A Sydney man killed in an execution-style shooting at a Jamberoo lookout in June, 2014 was collateral damage in a drug deal scam put together by a known con artist, a court has heard.
John Gasovski’s body was found by a park ranger in Buderoo National Park on June 15. He had been shot in the head and his body dumped over the edge of a cliff.
An investigation into his death led police to charge interstate truckie and Wagga resident Glen Dunstall with murder. He denies the allegations.
In his opening address to Dunstall’s Supreme Court trial in Wollongong on Monday, Crown prosecutor David Scully said a cash-strapped Mr Gasovski was working as a delivery driver for one of Dunstall’s criminal associates in Sydney when he was killed.
The court heard the associate had approached Dunstall in March with financial troubles, prompting Dunstall to say he had a friend in Canberra who would sell the associate 200 pounds of cannabis on credit.
At the same time, the pair discussed the associate getting Dunstall a gun so he could “scare” another dealer who had previously sold him dodgy drugs. Dunstall received the gun on May 5 at a pub in Sydney.
Meantime, Mr Scully said he expected the associate would tell jurors he sent Mr Gasovski and a second man to Wagga on May 15 to deliver a $30,000 down payment for the cannabis. It is alleged Dunstall received a further $15,000 on June 2 after the order was increased to 300 pounds.
However, the Crown will allege there was no cannabis and the deal was an elaborate scam cooked up by Dunstall to defraud the associate.
Mr Scully told jurors they would hear evidence that Dunstall had done the same thing to two men in Wagga, taking deposits for items that either didn’t exist or weren’t his to sell.
Meantime, the court heard the associate had arranged for Mr Gasovski to meet Dunstall at Sutton Forrest on June 9. From there, they were to travel to Canberra together to collect the cannabis in Mr Gavroski’s Hyundai van.
However, Mr Scully said the Crown case was the pair instead met at Pheasants Nest before driving to the Jamberoo lookout where Dunstall fatally shot Mr Gasovski.
It is alleged Dunstall then drove the van back to Pheasants Nest where his truck was parked, abandoned the van at the southbound service station, then got in his truck and drove to a worksite in Sydney, where he allegedly dumped Mr Gasovski’s incripted Blackberry phone.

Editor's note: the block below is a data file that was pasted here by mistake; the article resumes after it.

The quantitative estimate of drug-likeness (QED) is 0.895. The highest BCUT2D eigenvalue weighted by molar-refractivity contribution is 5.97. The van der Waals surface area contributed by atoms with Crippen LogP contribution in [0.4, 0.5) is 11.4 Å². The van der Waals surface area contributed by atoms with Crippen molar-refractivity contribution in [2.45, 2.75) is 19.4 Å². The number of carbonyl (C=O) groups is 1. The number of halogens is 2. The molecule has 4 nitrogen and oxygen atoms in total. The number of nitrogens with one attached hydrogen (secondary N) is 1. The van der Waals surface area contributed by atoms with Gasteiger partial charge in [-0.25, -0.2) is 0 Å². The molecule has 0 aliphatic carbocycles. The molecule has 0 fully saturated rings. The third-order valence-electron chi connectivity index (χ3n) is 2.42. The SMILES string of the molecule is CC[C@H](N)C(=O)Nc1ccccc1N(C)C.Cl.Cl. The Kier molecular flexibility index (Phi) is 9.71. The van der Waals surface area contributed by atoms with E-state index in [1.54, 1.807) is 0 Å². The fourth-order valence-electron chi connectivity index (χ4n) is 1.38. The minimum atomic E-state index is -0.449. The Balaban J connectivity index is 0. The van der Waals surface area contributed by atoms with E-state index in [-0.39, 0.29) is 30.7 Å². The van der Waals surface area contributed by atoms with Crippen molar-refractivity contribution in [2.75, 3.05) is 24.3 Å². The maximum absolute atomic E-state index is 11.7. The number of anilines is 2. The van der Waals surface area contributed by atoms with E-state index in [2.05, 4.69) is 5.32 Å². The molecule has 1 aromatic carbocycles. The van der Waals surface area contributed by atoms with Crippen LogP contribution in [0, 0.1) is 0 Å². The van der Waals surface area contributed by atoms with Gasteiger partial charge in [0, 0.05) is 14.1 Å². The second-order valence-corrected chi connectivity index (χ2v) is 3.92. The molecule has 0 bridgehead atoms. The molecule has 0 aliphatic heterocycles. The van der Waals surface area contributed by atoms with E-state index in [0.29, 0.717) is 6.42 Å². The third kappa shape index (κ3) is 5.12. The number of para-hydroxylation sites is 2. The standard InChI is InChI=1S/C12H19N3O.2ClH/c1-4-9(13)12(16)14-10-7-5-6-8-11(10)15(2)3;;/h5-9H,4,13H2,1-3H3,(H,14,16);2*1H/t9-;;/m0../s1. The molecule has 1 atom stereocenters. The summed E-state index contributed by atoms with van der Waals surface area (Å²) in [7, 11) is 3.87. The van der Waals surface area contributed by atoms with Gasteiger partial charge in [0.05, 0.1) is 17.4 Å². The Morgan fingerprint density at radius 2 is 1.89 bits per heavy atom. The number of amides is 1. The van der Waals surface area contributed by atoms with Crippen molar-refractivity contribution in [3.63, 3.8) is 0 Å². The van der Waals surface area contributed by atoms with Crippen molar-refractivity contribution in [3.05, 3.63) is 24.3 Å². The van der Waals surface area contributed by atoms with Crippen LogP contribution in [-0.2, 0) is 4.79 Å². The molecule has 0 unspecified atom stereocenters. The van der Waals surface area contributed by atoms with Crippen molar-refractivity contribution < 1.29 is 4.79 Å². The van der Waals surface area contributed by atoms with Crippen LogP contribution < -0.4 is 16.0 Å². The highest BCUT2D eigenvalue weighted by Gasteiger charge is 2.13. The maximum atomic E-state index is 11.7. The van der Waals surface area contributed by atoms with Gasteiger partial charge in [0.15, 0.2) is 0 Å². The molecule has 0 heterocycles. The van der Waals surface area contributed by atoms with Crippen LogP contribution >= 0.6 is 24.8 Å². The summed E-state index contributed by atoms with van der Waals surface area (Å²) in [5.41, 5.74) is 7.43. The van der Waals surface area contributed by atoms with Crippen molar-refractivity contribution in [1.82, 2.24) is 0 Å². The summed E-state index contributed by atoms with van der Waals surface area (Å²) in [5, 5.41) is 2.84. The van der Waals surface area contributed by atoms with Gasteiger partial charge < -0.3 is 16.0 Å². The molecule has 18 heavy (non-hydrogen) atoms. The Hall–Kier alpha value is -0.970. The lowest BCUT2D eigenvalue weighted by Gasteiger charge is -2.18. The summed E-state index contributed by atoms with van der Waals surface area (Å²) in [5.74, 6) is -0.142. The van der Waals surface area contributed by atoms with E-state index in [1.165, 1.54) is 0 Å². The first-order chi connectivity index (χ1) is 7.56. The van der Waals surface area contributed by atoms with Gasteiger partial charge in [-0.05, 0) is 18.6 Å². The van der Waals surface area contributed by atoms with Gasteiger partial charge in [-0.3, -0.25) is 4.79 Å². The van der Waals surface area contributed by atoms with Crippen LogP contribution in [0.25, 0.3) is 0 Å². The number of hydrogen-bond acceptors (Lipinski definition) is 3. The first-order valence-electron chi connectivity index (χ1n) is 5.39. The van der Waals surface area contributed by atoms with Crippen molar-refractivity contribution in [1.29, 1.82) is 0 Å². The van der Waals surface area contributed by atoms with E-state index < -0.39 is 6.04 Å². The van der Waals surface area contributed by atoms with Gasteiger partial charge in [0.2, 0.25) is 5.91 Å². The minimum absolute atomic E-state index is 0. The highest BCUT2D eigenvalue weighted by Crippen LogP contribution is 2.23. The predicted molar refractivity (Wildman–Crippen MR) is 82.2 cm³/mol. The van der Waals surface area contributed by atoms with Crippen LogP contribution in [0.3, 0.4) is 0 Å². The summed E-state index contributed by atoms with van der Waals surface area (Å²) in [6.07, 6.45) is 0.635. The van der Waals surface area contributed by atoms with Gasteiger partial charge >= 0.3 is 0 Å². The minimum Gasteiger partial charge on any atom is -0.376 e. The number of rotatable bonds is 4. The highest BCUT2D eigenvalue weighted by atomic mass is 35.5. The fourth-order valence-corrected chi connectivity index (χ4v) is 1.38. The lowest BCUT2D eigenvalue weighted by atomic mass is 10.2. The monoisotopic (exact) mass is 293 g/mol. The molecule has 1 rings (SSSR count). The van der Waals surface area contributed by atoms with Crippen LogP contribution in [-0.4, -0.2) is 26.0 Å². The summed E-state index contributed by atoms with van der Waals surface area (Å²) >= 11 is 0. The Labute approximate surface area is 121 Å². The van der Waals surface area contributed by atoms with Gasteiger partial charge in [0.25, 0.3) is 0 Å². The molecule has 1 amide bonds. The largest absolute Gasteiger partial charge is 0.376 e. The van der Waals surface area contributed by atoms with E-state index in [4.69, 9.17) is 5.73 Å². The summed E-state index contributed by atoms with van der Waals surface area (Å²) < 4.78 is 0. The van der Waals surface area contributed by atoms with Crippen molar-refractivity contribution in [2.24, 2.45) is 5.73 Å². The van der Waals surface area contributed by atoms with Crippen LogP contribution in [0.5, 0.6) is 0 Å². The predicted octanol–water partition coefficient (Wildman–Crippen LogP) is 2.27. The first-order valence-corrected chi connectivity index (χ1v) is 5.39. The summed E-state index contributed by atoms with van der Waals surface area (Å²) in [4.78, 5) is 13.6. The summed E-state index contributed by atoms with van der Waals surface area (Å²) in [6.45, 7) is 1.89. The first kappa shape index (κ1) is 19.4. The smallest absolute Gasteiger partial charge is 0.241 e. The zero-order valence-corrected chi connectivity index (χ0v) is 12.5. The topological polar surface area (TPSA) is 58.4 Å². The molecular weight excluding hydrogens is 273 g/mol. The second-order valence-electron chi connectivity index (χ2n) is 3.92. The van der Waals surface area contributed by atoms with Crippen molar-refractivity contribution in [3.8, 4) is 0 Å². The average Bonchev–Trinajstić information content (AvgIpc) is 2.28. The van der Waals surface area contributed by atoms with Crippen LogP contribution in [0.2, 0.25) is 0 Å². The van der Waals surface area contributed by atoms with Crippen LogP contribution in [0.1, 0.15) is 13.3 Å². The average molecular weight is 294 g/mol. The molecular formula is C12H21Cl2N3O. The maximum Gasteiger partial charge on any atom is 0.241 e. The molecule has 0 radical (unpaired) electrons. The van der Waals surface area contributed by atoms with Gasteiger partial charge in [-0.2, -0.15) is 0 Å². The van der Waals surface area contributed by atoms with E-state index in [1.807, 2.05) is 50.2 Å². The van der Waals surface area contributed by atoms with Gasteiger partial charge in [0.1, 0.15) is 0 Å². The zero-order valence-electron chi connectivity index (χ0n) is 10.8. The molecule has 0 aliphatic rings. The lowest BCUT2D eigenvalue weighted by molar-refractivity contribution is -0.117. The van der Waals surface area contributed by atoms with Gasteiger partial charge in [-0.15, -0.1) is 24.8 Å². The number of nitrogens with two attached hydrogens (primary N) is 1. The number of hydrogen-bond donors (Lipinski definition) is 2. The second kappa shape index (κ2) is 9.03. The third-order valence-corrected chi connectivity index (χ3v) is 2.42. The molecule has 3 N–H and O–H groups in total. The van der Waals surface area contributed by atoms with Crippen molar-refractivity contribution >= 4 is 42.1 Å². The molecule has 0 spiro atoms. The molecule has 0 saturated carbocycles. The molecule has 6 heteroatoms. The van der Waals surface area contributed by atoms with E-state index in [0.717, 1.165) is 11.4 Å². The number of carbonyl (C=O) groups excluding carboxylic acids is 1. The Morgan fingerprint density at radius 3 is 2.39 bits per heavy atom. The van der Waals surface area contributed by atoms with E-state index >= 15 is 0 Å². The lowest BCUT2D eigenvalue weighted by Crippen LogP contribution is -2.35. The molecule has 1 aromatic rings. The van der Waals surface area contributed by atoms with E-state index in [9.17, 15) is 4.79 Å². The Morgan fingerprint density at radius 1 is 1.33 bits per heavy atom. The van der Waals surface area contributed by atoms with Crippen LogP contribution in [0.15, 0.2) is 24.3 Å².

The phone was later discovered by a worker on site however no data could be retrieved from it.
Dunstall was arrested on May 12, 2015.
Mr Scully said in Dunstall’s interview with police, which will be played in court, he admitted discussing the cannabis deal with the associate but claimed he was only acting to introduce the two parties and was to play no hand in picking it up.
He denied getting downpayments or using a Blackberry.
He told police he did meet Mr Gasovski at Sutton Forrest on June 9 but claimed he was with two other men of Islander appearance at the time. He said Mr Gasovski handed him his mobile phone then left with the men in a southbound direction on the highway.
Dunstall claimed he then drove on to Pheasants Nest where he parked his truck and slept.
Dunstall’s barrister, John Stratton, SC, told jurors the defence case was a simple one: “he did not kill the deceased”.
He said some of the key witnesses in the case had criminal histories and suggested they “may have an interest, you would think, in lying”.
“Things are not always as they seem,” he said, in asking the jury to keep an open mind until they had heard all of the evidence against his client.
The trial continues.